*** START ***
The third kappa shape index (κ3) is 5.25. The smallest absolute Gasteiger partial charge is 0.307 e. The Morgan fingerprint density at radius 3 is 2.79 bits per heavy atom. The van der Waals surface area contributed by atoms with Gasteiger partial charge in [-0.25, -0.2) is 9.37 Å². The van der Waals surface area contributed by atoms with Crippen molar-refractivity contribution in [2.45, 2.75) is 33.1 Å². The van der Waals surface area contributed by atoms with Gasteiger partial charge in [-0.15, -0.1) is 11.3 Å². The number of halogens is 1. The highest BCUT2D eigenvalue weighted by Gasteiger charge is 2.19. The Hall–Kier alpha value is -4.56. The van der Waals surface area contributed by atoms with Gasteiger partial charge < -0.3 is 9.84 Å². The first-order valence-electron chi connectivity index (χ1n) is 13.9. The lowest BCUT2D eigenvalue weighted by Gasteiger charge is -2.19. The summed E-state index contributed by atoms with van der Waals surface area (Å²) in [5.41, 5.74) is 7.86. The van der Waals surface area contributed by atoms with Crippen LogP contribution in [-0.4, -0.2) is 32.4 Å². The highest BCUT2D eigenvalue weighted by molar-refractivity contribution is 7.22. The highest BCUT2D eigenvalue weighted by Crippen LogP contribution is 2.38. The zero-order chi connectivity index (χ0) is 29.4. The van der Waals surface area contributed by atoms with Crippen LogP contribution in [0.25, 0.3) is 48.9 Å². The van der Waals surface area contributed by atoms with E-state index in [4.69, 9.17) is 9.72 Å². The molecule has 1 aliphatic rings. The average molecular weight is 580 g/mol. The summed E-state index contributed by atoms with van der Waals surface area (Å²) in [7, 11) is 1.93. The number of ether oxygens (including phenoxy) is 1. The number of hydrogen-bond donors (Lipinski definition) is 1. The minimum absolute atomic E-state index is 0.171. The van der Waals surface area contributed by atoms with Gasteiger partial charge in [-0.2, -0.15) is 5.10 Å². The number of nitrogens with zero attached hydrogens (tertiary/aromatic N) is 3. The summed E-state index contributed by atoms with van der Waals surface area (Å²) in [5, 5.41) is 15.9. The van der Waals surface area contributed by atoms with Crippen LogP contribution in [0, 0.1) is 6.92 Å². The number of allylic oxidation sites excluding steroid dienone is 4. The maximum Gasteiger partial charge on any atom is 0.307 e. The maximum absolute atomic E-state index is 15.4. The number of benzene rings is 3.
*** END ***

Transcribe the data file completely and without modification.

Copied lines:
The third kappa shape index (κ3) is 5.25. The smallest absolute Gasteiger partial charge is 0.307 e. The Morgan fingerprint density at radius 3 is 2.79 bits per heavy atom. The van der Waals surface area contributed by atoms with Gasteiger partial charge in [-0.25, -0.2) is 9.37 Å². The van der Waals surface area contributed by atoms with Crippen molar-refractivity contribution in [2.45, 2.75) is 33.1 Å². The van der Waals surface area contributed by atoms with Gasteiger partial charge in [-0.15, -0.1) is 11.3 Å². The number of halogens is 1. The highest BCUT2D eigenvalue weighted by Gasteiger charge is 2.19. The Hall–Kier alpha value is -4.56. The van der Waals surface area contributed by atoms with Gasteiger partial charge < -0.3 is 9.84 Å². The first-order valence-electron chi connectivity index (χ1n) is 13.9. The lowest BCUT2D eigenvalue weighted by Gasteiger charge is -2.19. The summed E-state index contributed by atoms with van der Waals surface area (Å²) in [5.41, 5.74) is 7.86. The van der Waals surface area contributed by atoms with Crippen LogP contribution in [-0.4, -0.2) is 32.4 Å². The highest BCUT2D eigenvalue weighted by molar-refractivity contribution is 7.22. The highest BCUT2D eigenvalue weighted by Crippen LogP contribution is 2.38. The zero-order chi connectivity index (χ0) is 29.4. The van der Waals surface area contributed by atoms with Crippen LogP contribution in [0.25, 0.3) is 48.9 Å². The van der Waals surface area contributed by atoms with E-state index in [4.69, 9.17) is 9.72 Å². The molecule has 1 aliphatic rings. The average molecular weight is 580 g/mol. The summed E-state index contributed by atoms with van der Waals surface area (Å²) in [7, 11) is 1.93. The number of ether oxygens (including phenoxy) is 1. The number of hydrogen-bond donors (Lipinski definition) is 1. The minimum absolute atomic E-state index is 0.171. The van der Waals surface area contributed by atoms with Gasteiger partial charge in [-0.2, -0.15) is 5.10 Å². The number of nitrogens with zero attached hydrogens (tertiary/aromatic N) is 3. The summed E-state index contributed by atoms with van der Waals surface area (Å²) in [5, 5.41) is 15.9. The van der Waals surface area contributed by atoms with Crippen LogP contribution in [0, 0.1) is 6.92 Å². The number of allylic oxidation sites excluding steroid dienone is 4. The maximum Gasteiger partial charge on any atom is 0.307 e. The maximum absolute atomic E-state index is 15.4. The number of benzene rings is 3.